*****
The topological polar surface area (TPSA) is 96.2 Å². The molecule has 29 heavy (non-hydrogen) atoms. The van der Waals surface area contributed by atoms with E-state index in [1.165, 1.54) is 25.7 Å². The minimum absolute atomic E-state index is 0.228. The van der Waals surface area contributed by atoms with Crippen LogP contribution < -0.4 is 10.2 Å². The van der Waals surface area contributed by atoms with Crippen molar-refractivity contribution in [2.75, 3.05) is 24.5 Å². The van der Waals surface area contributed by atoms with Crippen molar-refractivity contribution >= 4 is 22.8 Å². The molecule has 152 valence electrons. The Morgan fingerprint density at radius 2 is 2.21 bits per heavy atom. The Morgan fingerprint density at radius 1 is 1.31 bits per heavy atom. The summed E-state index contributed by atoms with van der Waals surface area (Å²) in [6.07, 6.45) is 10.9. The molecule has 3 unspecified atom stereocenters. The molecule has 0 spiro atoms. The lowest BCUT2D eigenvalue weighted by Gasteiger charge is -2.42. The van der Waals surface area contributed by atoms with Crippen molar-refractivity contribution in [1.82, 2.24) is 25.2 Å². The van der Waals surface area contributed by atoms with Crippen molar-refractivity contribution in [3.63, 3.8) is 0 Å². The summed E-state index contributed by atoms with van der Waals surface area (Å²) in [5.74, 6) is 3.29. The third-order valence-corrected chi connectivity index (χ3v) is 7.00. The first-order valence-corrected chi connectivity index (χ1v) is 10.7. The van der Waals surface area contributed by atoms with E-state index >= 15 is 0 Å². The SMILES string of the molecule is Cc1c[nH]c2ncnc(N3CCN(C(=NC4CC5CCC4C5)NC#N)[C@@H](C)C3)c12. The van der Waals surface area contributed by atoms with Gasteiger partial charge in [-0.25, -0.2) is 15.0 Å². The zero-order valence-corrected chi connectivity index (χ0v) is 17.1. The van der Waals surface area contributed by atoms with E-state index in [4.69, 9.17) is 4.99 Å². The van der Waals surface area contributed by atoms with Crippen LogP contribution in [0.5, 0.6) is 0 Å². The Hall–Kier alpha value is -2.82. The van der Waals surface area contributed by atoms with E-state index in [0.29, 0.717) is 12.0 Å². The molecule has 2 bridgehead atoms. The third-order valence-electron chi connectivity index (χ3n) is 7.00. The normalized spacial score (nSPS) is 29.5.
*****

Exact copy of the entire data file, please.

The topological polar surface area (TPSA) is 96.2 Å². The molecule has 29 heavy (non-hydrogen) atoms. The van der Waals surface area contributed by atoms with E-state index in [1.165, 1.54) is 25.7 Å². The minimum absolute atomic E-state index is 0.228. The van der Waals surface area contributed by atoms with Crippen LogP contribution < -0.4 is 10.2 Å². The van der Waals surface area contributed by atoms with Crippen molar-refractivity contribution in [2.75, 3.05) is 24.5 Å². The van der Waals surface area contributed by atoms with Crippen molar-refractivity contribution >= 4 is 22.8 Å². The molecule has 152 valence electrons. The Morgan fingerprint density at radius 2 is 2.21 bits per heavy atom. The Morgan fingerprint density at radius 1 is 1.31 bits per heavy atom. The summed E-state index contributed by atoms with van der Waals surface area (Å²) in [6.07, 6.45) is 10.9. The molecule has 3 unspecified atom stereocenters. The molecule has 0 spiro atoms. The lowest BCUT2D eigenvalue weighted by Gasteiger charge is -2.42. The van der Waals surface area contributed by atoms with Crippen molar-refractivity contribution in [1.82, 2.24) is 25.2 Å². The van der Waals surface area contributed by atoms with Crippen molar-refractivity contribution in [3.63, 3.8) is 0 Å². The summed E-state index contributed by atoms with van der Waals surface area (Å²) in [5.74, 6) is 3.29. The third-order valence-corrected chi connectivity index (χ3v) is 7.00. The first-order valence-corrected chi connectivity index (χ1v) is 10.7. The van der Waals surface area contributed by atoms with E-state index >= 15 is 0 Å². The SMILES string of the molecule is Cc1c[nH]c2ncnc(N3CCN(C(=NC4CC5CCC4C5)NC#N)[C@@H](C)C3)c12. The van der Waals surface area contributed by atoms with Gasteiger partial charge in [-0.25, -0.2) is 15.0 Å². The zero-order valence-corrected chi connectivity index (χ0v) is 17.1. The van der Waals surface area contributed by atoms with E-state index in [4.69, 9.17) is 4.99 Å². The van der Waals surface area contributed by atoms with Crippen LogP contribution in [0.5, 0.6) is 0 Å². The Hall–Kier alpha value is -2.82. The van der Waals surface area contributed by atoms with E-state index in [0.29, 0.717) is 12.0 Å². The molecule has 2 bridgehead atoms. The third-order valence-electron chi connectivity index (χ3n) is 7.00. The normalized spacial score (nSPS) is 29.5.